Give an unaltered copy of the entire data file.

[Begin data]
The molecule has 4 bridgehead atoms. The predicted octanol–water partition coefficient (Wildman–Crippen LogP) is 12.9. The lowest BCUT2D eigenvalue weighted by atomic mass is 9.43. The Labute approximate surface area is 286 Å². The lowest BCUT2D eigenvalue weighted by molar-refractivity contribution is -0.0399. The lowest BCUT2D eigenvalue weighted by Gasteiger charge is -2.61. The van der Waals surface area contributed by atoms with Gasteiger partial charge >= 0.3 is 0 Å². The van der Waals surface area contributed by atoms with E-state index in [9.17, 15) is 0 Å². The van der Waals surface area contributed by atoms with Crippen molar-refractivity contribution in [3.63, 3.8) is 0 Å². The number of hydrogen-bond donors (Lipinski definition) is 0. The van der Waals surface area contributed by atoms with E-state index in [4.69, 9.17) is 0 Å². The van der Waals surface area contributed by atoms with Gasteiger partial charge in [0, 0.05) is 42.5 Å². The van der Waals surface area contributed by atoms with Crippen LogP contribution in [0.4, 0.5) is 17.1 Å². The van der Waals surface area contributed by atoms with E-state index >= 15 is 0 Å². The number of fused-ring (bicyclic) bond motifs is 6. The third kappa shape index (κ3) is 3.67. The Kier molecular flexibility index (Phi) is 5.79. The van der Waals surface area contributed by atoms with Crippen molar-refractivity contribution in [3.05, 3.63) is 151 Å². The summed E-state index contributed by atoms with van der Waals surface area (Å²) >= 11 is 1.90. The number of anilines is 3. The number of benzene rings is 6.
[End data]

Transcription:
The molecule has 4 bridgehead atoms. The predicted octanol–water partition coefficient (Wildman–Crippen LogP) is 12.9. The lowest BCUT2D eigenvalue weighted by atomic mass is 9.43. The Labute approximate surface area is 286 Å². The lowest BCUT2D eigenvalue weighted by molar-refractivity contribution is -0.0399. The lowest BCUT2D eigenvalue weighted by Gasteiger charge is -2.61. The van der Waals surface area contributed by atoms with Gasteiger partial charge >= 0.3 is 0 Å². The van der Waals surface area contributed by atoms with E-state index in [9.17, 15) is 0 Å². The van der Waals surface area contributed by atoms with Crippen molar-refractivity contribution in [3.63, 3.8) is 0 Å². The number of hydrogen-bond donors (Lipinski definition) is 0. The van der Waals surface area contributed by atoms with E-state index in [4.69, 9.17) is 0 Å². The van der Waals surface area contributed by atoms with Gasteiger partial charge in [0, 0.05) is 42.5 Å². The van der Waals surface area contributed by atoms with Crippen LogP contribution in [0.4, 0.5) is 17.1 Å². The van der Waals surface area contributed by atoms with E-state index >= 15 is 0 Å². The number of fused-ring (bicyclic) bond motifs is 6. The third kappa shape index (κ3) is 3.67. The Kier molecular flexibility index (Phi) is 5.79. The van der Waals surface area contributed by atoms with Crippen molar-refractivity contribution in [3.05, 3.63) is 151 Å². The summed E-state index contributed by atoms with van der Waals surface area (Å²) >= 11 is 1.90. The number of anilines is 3. The number of benzene rings is 6.